More and more, the subscription model is being tried, and then ditched for free-to-play. It's been said that free-to-play is destined to be the winner in any survival-of-the-fittest competition between business models, and I say good riddance to subscriptions. Planetside 2, while starting out with a harsh upgrade system, is a remarkable achievement. Thousands of people engaged in twitch-reflex gameplay, on one map, in a game that's free to play.
The success of Guild Wars shows you don't need to design games around systems that prioritise keeping players in the game, as opposed to concentrating on genuine fun. After a once-off fee, you're free to enjoy the game how you want. No need to commit to a four hour dungeon to make the slightest bit of progress.
Which means, on the development side, they didn't need to worry about hooking players and were free to make a real game.
Games For Good
As mentioned above, the tricks used to keep players hooked have infiltrated different genres, and even outside of the games industry, where it's known as gamification. Our worst possible trait has been exported, and its label paints us all with the same brush.
But a game came out last year that uses gamification in a different way. Rocksmith, with the use of normal lesson-like scales, several mini-games, and some Guitar Hero styled gameplay, uses these reward systems to teach you how to use the guitar. It has a dynamic difficulty that always pushes you further, and after every session you feel better playing the songs you love. On a real guitar.
While it doesn't look like Rocksmith is the start of a trend, it's certainly a good example. A normally work-heavy endeavour is made much easier and more fun with these tricks, and at the end of the experience, instead of a virtual spikey pauldron to show for it, you have a new, impressive skill. Rocksmith is a success.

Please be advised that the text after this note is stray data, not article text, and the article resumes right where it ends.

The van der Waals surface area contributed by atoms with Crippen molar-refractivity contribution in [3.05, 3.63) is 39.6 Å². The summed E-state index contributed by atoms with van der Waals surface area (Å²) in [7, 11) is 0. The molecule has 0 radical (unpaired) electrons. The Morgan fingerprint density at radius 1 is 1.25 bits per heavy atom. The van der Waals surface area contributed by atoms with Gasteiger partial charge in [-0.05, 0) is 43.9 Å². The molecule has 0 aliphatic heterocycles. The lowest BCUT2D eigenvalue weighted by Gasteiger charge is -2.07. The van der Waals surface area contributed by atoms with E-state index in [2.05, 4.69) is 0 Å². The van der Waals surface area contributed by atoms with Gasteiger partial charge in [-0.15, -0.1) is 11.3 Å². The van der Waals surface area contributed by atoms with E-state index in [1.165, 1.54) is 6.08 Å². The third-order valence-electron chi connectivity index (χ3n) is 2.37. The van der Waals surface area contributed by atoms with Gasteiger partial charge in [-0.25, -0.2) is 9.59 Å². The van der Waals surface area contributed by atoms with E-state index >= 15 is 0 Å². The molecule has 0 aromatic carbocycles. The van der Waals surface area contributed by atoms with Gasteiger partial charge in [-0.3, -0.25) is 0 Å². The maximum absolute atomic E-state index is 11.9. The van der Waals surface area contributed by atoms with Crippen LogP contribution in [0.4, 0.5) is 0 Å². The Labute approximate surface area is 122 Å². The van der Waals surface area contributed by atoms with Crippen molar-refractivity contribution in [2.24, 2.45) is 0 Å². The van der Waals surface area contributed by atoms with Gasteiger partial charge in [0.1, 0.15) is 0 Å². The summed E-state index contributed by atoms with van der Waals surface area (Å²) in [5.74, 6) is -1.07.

There are also a few games we'll regularly be quoting when the "Games as art" debate comes up, as it always does. Journey won several game of the year awards, and through limited, controlled interactivity with a companion, tricks us into feeling. It must be a damn hard thing to bring out emotion in a player. I never really cared for Flow or Flower, but with Journey, they nailed it. There really isn't anything else like it.
Another I'd put forward when the meaningfulness of games is questioned is Papo & Yo. In terms of bringing out emotion, this title had the advantage of giving players the prior knowledge that the game is about a relationship with an abusive, alcoholic father. Through that lens, it's hard to not feel empathy when you, and those around you, are dragged into chaotic violence by a companion character you need elsewhere.
If you're using broad semantics like what's "good for gaming" when talking about 2012, these meaningful experiences are probably not more, but just as important as memorable, iconic gaming moments like All Ghillied Up from the first Modern Warfare.
We Can Decide What Gets Made
While not starting in 2012, the Kickstarter/self publishing movement went from strength to strength in 2012, and we still haven't had that one "grab & run" scenario that many were predicting.
Confidence is high in self publishing, and even though it's a fair point that the public is prone to acting in the same way as a publisher when regarding investments, there are still plenty of games being made that wouldn't have otherwise.
Even if the campaign is a failure, it can be treated as a form of free publicity test. And the tendency of people to back projects that promise an open development with lots of community involvement, and in some cases behind-the-scenes videos, is giving us more insight into the world of game making.
Well then. Glad I got that off my chest. Do you agree with the 2012 naysayers? As games become more diverse, our experiences are becoming more personal, so I suspect there are those who had a great year of gaming. What do you think defines a year, and makes it "good" or "bad"?
Year passing photo from Shutterstock